BEIRUT — After nearly two years of warring political and militant factions, Libya moved one step closer to having a unified political front Tuesday. Libya’s Unity Presidential Council, based in Tunisia, came to an agreement about the formation of a Government of National Accord (GNA) to represent the entire country and announced that it would form a 32-member cabinet, according to the Associated Press.

Though the U.N.-mediated negotiations have come closer than ever before in establishing political unity for Libya, some Libyans remain skeptical about whether this will pull them out of the increasing economic and humanitarian chaos in which they find themselves.

"I think it will do nothing, if not make the situation worse,” said Ahmed, a Libyan activist from Benghazi, who asked to use a pseudonym for security reasons. "Thirty-two cabinets? Does that sounds OK [compared] with the current situation?”

Members will be selected from across the politically fractured country. The official cabinet is set to be announced Saturday, but the proposal has to be endorsed by the House of Representatives, one of two rival governments vying for power in Libya, before the GNA can be implemented.

Ahmed is worried the government corruption that has been commonplace in Libya since the era of former dictator Moammar Gadhafi will become further entrenched in the unity government.

"We learned from the previous four governments that every minister and deputy minister ends up with millions. This government has a [prime minister], nine deputies, 32 ministers, at least 64 deputy ministers, and of course there will be a change in most embassies,” Ahmed said. “So do the math. It will make Libya bleed more money so we end up borrowing from [the] International Monetary Fund.”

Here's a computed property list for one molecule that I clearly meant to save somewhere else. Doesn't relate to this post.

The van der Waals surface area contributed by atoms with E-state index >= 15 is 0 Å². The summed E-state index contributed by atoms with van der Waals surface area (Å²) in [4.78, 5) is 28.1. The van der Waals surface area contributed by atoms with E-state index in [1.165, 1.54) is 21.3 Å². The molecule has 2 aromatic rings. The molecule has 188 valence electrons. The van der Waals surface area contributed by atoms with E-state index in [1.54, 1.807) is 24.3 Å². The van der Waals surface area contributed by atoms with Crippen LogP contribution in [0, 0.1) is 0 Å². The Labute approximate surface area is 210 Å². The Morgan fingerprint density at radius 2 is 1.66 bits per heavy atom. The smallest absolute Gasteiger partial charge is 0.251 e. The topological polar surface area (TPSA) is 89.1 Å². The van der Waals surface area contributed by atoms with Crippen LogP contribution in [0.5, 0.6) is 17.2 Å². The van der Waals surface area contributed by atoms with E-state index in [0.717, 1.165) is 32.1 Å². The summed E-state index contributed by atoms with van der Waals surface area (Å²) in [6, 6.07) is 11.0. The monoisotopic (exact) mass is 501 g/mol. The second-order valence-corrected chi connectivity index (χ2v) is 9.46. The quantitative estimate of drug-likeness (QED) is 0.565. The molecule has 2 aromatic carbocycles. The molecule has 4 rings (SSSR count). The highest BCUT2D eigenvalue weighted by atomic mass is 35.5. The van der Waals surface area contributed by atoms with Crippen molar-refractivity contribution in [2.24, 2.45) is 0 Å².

But the U.N. remains confident that the agreement is a step in the right direction for the war-torn country.

Martin Kobler, the special representative of the secretary-general and head of the United Nations Support Mission in Libya, declared: "[The accord] is a significant step forward in the quest to end the political divisions and the armed conflict.”

“This is a sterling opportunity for Libyans to come together to build their country. The formation of the GNA is one important leap on the path to peace and stability,” he added.

Despite having lost the capital to the General National Congress rival government last year, the House of Representatives, now based in the eastern city of Tobruk, remains the internationally recognized government in Libya.

“The GNA's opponents will be keeping an eye on its movements and those affiliated with it,” said Adam, a Libyan activist in Tripoli, who asked for his last name not be published, citing a threat to his security. “Its chances of success are slim to none."

Libya’s political chaos has allowed for the rise of several militias on the ground, including some affiliated with terrorist organizations such as the Islamic State group and al Qaeda. The U.N. warned the international community that a delay in political unity for Libya will only allow terrorist organizations to strengthen their hold in the country.